Even the most minor issue can cause your 1031 exchange to fall through and ruin your real estate investment plans. Here are five common mistakes to avoid with a 1031 exchange.

1. Waiting Too Long to Set up a 1031 Exchange

It’s best to execute 1031 exchange documents as early as you can. Closing the sale before you execute the documents will invalidate the exchange and you’ll have to pay capital gains taxes. As an investor, you may wish to wait until a contract is ready for the relinquished property before determining what you will do with the proceeds from the sale, but this often leaves too little time to prepare the 1031 exchange and find a replacement property. The earlier you consider your options and discuss an exchange with your advisors, the easier it will be to secure the 1031 exchange benefits.

2. Believing 1031 Exchanges Eliminate Tax

A common myth is a 1031 exchange allows you to avoid taxes indefinitely. However, a 1031 exchange only defers taxes — it does not eliminate them. If the exchange becomes invalid through failure to prove intent of use or if the exchanger does not find a replacement property within the required time limit, the capital gains in the exchange will become ordinary income, which will be taxed at a much higher rate. If a 1031 exchange is successful, the tax is deferred until the investor decides to sell the property for cash or passes away. Then there will be a step up in basis for the heirs.

3. Lacking Proper Planning and Understanding

You only get 45 days to identify a replacement property. You may identify two or three properties as long as you close on one of them. Remember, your replacement property must be like-kind, and you must take on an equal or a greater amount of debt. If you haven’t identified a property within that time, your exchange can fall through, and you’ll lose your opportunity. These 45 days generally cannot be extended if you run out of time.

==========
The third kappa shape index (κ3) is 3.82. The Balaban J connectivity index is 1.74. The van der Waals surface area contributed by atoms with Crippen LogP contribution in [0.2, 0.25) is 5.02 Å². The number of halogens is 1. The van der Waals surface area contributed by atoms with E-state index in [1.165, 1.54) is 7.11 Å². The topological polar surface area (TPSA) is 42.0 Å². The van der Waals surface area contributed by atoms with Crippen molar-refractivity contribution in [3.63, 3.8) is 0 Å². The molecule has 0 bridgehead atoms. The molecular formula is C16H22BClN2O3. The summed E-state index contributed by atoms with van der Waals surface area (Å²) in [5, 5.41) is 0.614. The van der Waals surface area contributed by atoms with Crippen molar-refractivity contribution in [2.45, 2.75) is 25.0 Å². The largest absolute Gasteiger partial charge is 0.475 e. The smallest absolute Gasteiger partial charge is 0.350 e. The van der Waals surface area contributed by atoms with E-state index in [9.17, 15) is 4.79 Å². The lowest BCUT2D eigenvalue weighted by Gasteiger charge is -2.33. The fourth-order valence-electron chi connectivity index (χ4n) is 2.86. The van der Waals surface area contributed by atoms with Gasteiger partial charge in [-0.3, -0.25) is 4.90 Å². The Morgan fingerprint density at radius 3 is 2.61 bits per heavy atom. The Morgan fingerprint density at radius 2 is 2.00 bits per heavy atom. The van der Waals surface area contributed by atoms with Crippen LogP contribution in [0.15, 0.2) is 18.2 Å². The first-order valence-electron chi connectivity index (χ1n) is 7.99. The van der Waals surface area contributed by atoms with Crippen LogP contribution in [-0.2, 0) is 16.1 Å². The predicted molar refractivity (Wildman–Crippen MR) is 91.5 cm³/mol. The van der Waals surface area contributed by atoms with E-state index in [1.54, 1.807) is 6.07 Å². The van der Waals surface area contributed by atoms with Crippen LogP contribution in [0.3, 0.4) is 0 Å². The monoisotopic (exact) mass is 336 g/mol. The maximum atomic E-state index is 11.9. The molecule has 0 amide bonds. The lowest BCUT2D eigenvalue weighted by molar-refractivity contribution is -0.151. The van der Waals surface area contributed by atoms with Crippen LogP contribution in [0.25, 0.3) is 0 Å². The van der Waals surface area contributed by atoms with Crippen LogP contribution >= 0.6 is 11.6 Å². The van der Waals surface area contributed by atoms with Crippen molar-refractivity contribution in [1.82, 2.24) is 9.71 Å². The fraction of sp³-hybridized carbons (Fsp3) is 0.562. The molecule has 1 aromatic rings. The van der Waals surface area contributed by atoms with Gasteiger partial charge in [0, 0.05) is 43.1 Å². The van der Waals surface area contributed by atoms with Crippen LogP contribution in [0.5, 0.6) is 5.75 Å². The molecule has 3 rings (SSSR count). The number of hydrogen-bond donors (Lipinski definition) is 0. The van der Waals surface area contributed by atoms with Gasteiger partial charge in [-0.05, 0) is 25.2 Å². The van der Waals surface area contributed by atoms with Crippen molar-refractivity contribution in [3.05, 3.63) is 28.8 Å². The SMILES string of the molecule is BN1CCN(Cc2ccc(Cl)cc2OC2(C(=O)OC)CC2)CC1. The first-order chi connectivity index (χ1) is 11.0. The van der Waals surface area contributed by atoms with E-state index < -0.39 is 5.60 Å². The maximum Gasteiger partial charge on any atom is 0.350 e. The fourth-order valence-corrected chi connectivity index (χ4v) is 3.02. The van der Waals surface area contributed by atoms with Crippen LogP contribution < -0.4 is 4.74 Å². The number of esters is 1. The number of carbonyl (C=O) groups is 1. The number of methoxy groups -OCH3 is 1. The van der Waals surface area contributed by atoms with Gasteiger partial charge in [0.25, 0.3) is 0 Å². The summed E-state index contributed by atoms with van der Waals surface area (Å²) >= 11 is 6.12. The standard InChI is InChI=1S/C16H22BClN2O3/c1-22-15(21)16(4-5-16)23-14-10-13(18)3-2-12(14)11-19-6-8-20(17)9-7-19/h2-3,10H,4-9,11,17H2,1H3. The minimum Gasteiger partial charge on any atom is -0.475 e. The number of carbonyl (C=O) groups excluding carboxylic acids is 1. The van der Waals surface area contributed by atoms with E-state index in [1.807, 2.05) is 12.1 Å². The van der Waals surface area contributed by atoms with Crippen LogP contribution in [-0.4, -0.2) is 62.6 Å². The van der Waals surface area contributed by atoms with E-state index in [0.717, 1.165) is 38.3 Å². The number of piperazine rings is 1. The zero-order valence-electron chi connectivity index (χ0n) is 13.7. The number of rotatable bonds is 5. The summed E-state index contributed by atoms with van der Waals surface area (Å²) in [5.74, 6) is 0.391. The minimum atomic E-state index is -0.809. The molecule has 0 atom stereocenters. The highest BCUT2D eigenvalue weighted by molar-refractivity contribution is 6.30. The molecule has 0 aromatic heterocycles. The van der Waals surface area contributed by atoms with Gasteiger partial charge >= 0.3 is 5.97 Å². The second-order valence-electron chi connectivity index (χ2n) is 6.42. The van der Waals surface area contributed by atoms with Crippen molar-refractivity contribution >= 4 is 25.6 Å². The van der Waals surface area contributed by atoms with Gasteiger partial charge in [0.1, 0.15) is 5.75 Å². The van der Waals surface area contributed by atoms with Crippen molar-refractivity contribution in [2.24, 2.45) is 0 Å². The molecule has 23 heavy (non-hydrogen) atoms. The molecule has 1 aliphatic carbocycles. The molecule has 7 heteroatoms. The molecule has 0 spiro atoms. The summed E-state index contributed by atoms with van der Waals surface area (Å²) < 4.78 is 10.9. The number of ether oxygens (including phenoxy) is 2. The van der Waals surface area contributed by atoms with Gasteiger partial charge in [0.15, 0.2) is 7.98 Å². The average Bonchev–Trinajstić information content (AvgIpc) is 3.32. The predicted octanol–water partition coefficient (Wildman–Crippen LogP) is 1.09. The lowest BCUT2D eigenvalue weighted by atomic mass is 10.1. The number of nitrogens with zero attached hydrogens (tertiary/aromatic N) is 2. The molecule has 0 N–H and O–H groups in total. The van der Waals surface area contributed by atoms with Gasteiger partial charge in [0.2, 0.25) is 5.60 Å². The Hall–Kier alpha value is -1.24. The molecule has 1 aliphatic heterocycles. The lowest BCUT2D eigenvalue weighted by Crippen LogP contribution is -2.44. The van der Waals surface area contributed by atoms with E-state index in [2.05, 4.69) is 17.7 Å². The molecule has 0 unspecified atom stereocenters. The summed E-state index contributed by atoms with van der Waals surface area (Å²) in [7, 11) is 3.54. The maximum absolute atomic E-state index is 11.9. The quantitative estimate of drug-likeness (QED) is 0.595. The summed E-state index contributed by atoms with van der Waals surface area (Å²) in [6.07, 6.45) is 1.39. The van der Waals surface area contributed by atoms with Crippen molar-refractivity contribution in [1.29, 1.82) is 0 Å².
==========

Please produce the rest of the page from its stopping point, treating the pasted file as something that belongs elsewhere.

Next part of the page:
However, you don’t need to complete the negotiations and secure financing for the property within 45 days — you only have to identify it, which can be easier with a proper identification strategy. You have 180 days total to complete the exchange.

4. Not Utilizing a Real Estate Investment Platform

For many investors, finding an appropriate property within 45 days can be challenging. A real estate investment platform, such as 1031 Crowdfunding, lets you view a large online marketplace for vetted real estate properties that meet your needs. This platform also helps mitigate closing risks by helping you identify your replacement property promptly.

1031 Crowdfunding enables you to source more deals for real estate exchange and find properties in various asset classes to diversify your investment portfolio. We offer a unique approach to real estate exchanges through a marketplace of Delaware Statutory Trusts (DSTs). This type of offering allows investors to own a portion of real estate with the potential to invest in more properties than before. DSTs qualify for 1031 exchanges and provide many benefits for investors, such as offloading the responsibility of caring for the rental properties on your own. As with any real estate investment, DSTs also come with potential risks, such as incurring more fees and expenses and various regulatory constraints from the IRS.

Learn More About Converting a 1031 Into a Principal Residence

Learn More

At 1031 Crowdfunding, you gain access to our large-scale marketplace of vetted properties for a 1031 exchange. These properties allow you to defer capital gains taxes and increase your cash flow. Our platform inventory makes it easy to find an appropriate property and complete your exchange within the required time. Most of our clients complete 1031 exchanges within a week. 

When you register as a member, you will also get support from our real estate experts, who can guide you through the process and help you make informed decisions based on your investment goals. An account on our platform provides you with the necessary documents and details to complete all your paperwork online correctly and efficiently. 

To streamline your future 1031 exchanges, create an investor account today and see how we can help you find your next investment property.


This material does not constitute an offer to sell or a solicitation of an offer to buy any security. An offer can only be made by a prospectus that contains more complete information on risks, management fees and other expenses. This literature must be accompanied by, and read in conjunction with, a prospectus or private placement memorandum to fully understand the implications and risks of the offering of securities to which it relates. As with all investing, investing in private placements is speculative in nature and involves a degree of risk, including loss of your principal. Past performance is not necessarily indicative of future results and forward-looking statements and projections are not guaranteed to achieve the results described and your actual returns may vary significantly. Investments in private placements are illiquid in nature and there may be no secondary market or ability to sell the investment should the need for liquidity arise. This material should not be construed as tax advice and you should consult with your tax advisor as individual tax situations will vary. Securities offered through Capulent, LLC Member FINRA, SIPC.